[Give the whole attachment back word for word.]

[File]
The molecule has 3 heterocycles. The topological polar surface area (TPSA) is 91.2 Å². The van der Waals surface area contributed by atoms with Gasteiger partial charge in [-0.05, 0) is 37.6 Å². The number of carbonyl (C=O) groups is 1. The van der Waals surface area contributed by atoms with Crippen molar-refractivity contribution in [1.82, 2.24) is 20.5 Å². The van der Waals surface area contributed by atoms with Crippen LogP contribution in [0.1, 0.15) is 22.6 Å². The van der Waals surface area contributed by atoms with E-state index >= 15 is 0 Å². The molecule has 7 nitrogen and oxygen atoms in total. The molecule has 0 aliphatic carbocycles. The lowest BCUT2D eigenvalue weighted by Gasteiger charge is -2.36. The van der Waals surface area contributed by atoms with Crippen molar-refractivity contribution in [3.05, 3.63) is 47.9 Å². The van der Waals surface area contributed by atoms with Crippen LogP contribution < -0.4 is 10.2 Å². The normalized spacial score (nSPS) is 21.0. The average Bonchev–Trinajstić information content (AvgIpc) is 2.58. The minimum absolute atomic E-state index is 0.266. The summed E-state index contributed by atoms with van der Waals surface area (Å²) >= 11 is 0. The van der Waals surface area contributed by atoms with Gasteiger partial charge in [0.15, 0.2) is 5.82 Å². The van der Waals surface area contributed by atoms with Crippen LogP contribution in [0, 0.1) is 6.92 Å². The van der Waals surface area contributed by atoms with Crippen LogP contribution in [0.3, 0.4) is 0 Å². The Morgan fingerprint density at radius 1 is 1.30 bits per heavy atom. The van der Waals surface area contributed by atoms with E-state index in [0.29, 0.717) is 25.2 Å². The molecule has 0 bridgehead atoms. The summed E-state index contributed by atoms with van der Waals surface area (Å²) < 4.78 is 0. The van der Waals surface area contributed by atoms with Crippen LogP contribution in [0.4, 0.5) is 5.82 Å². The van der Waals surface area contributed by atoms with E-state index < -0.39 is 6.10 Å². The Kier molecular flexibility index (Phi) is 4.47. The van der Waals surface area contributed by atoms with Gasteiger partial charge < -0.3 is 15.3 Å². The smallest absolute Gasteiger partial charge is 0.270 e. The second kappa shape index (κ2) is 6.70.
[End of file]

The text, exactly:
The molecule has 3 heterocycles. The topological polar surface area (TPSA) is 91.2 Å². The van der Waals surface area contributed by atoms with Gasteiger partial charge in [-0.05, 0) is 37.6 Å². The number of carbonyl (C=O) groups is 1. The van der Waals surface area contributed by atoms with Crippen molar-refractivity contribution in [1.82, 2.24) is 20.5 Å². The van der Waals surface area contributed by atoms with Crippen LogP contribution in [0.1, 0.15) is 22.6 Å². The van der Waals surface area contributed by atoms with E-state index >= 15 is 0 Å². The molecule has 7 nitrogen and oxygen atoms in total. The molecule has 0 aliphatic carbocycles. The lowest BCUT2D eigenvalue weighted by Gasteiger charge is -2.36. The van der Waals surface area contributed by atoms with Crippen molar-refractivity contribution in [3.05, 3.63) is 47.9 Å². The van der Waals surface area contributed by atoms with Crippen LogP contribution < -0.4 is 10.2 Å². The normalized spacial score (nSPS) is 21.0. The average Bonchev–Trinajstić information content (AvgIpc) is 2.58. The minimum absolute atomic E-state index is 0.266. The summed E-state index contributed by atoms with van der Waals surface area (Å²) >= 11 is 0. The van der Waals surface area contributed by atoms with Gasteiger partial charge in [0.15, 0.2) is 5.82 Å². The van der Waals surface area contributed by atoms with Crippen LogP contribution in [0, 0.1) is 6.92 Å². The van der Waals surface area contributed by atoms with Crippen LogP contribution in [0.3, 0.4) is 0 Å². The Morgan fingerprint density at radius 1 is 1.30 bits per heavy atom. The van der Waals surface area contributed by atoms with E-state index in [0.29, 0.717) is 25.2 Å². The molecule has 0 bridgehead atoms. The summed E-state index contributed by atoms with van der Waals surface area (Å²) < 4.78 is 0. The van der Waals surface area contributed by atoms with Crippen LogP contribution in [0.4, 0.5) is 5.82 Å². The van der Waals surface area contributed by atoms with E-state index < -0.39 is 6.10 Å². The Kier molecular flexibility index (Phi) is 4.47. The van der Waals surface area contributed by atoms with Gasteiger partial charge < -0.3 is 15.3 Å². The smallest absolute Gasteiger partial charge is 0.270 e. The second kappa shape index (κ2) is 6.70.